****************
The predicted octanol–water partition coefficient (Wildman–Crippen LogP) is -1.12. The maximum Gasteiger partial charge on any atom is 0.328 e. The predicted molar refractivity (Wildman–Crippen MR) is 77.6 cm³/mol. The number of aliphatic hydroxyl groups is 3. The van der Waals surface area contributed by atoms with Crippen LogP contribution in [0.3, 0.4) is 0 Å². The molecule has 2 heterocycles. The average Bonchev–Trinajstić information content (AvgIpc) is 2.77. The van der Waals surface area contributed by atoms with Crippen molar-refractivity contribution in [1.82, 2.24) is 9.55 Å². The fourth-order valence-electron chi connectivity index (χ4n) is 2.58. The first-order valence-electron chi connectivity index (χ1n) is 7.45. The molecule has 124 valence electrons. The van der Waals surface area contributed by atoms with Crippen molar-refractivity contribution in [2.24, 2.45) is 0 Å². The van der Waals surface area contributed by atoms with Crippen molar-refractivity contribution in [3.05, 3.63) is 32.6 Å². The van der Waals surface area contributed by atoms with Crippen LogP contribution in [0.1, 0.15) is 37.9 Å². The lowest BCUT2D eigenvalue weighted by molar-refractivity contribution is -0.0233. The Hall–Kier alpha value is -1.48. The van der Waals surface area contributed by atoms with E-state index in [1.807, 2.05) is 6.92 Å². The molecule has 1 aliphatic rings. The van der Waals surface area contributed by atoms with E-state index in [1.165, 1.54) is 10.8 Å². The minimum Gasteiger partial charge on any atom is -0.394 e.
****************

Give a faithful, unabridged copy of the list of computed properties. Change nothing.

The predicted octanol–water partition coefficient (Wildman–Crippen LogP) is -1.12. The maximum Gasteiger partial charge on any atom is 0.328 e. The predicted molar refractivity (Wildman–Crippen MR) is 77.6 cm³/mol. The number of aliphatic hydroxyl groups is 3. The van der Waals surface area contributed by atoms with Crippen LogP contribution in [0.3, 0.4) is 0 Å². The molecule has 2 heterocycles. The average Bonchev–Trinajstić information content (AvgIpc) is 2.77. The van der Waals surface area contributed by atoms with Crippen molar-refractivity contribution in [1.82, 2.24) is 9.55 Å². The fourth-order valence-electron chi connectivity index (χ4n) is 2.58. The first-order valence-electron chi connectivity index (χ1n) is 7.45. The molecule has 124 valence electrons. The van der Waals surface area contributed by atoms with Crippen molar-refractivity contribution in [2.24, 2.45) is 0 Å². The van der Waals surface area contributed by atoms with Crippen molar-refractivity contribution in [3.05, 3.63) is 32.6 Å². The van der Waals surface area contributed by atoms with Crippen LogP contribution in [0.1, 0.15) is 37.9 Å². The lowest BCUT2D eigenvalue weighted by molar-refractivity contribution is -0.0233. The Hall–Kier alpha value is -1.48. The van der Waals surface area contributed by atoms with E-state index in [1.807, 2.05) is 6.92 Å². The molecule has 1 aliphatic rings. The van der Waals surface area contributed by atoms with E-state index in [1.165, 1.54) is 10.8 Å². The minimum Gasteiger partial charge on any atom is -0.394 e.